Bath County is roughly 300 square miles of lolling bluegrass hills in north-central Kentucky. Named after the mineral springs within its borders, the county landscape is as peaceful and pretty as a Hallmark card.
But not always. Like any county in any country, ugliness was in the past. Of these, the weirdest would be the Kentucky Meat Shower of March 3rd, 1876.
Smack in the middle of the day on the farm of Allen and Elizabeth Crouch in Bath County, gobs of grisly meat fell from the sky for 10 minutes, plopping onto the grass and dirt around the homestead. It slapped onto the farm house roof, onto the backs of livestock, and onto the loose shingles of the barn.
When the steak squall started, Mrs. Crouch had been on the narrow porch of the house, slicing pork fatback into a bucket to later make soap. Her cat sat at her feet, staring up and hoping for some morsels. Mrs. Crouch heard several soft patters a few paces from the porch and stepped into the yard to investigate. Thin tendrils of wet and bloody meat littered the grass. It was red in spots, but mostly the cream-yellow of fat and gristle. As soon as Mrs. Crouch leaned over to nab a piece, the Kentucky Meat Shower of 1876 started in earnest. The soft pattering turned to pelting and slaps. Mrs. Crouch quickly ran for the safety of the porch.
The meaty hunks averaged between two to four inches long, although a few were bigger. “The largest piece that I saw was as long as my hand and about half an inch wide,” Mrs. Crouch said. She carefully craned her head up and peered at the sky, looking for…well, she wasn’t exactly sure, but there was nothing to see anyway. The clear Kentucky sky stretched to the horizon. No clouds, no malicious spirits, no heavenly chariots. Just the meaty remains littering the farm.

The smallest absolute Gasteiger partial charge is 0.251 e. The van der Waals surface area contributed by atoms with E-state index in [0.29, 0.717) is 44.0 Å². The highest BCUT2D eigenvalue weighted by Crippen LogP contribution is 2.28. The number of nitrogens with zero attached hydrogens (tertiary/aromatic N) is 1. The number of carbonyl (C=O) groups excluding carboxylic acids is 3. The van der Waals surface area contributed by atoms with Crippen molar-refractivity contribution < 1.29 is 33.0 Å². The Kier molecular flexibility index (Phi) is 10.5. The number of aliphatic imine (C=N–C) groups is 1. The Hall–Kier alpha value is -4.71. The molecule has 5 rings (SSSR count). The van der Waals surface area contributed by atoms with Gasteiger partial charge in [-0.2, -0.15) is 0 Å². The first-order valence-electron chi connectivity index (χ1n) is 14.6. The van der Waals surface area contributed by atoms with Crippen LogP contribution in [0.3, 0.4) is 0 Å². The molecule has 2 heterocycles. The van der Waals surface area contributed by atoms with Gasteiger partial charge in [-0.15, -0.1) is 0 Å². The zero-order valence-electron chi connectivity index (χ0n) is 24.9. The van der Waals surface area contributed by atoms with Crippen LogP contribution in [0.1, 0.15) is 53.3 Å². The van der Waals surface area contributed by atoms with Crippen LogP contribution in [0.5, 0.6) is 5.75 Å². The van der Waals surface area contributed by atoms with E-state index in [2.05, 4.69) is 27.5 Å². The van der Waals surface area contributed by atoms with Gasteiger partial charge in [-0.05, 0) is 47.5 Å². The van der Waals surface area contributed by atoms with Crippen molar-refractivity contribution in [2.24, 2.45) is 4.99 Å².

When it stopped a few minutes later, Mrs. Crouch said, the property was covered in enough meat to fill a good-sized farm wagon. She and her neighbors collected basket-loads of the meat. They sniffed it, prodded it, and held it up to the light, but no one dared try it.
Pioneer meals featured a variety of animal and wild game. Necessity and/or scarcity dictated the menu, so the folks of Bath County were experts in identifying and judging strange meats. This was different. In fact, the only consensus they could reach was that the meat wasn’t spoiled.
The day after the shower, two brave Kentuckians volunteered to taste the raw, fatty hunks of meat. The crowd watched in silence as the two men chewed with deliberateness of wine tasters. One man declared it bear without a doubt. The other shook his head in frustration. He just couldn’t identify it. The Kentuckians hunkered down to discuss it. Bear, possum, venison, beef, lamb, pork, horse…every animal other than cats or dogs was suggested. Even human.
Strangely, the incident grew beyond Bath County‘s borders and became national news. Scientists from every discipline traveled scrutinized preserved samples. For months, several of the nation’s leading periodicals—the New York Times, Scientific American, the American Journal of Science, the New York Herald—reported on the event regularly, with several calling it “the Kentucky Phenomenon.” By this point, Mrs. Crouch, the only adult witness to the event, had faded into her rural obscurity and returned home. She and her husband chalked it up to God’s “mysterious ways.”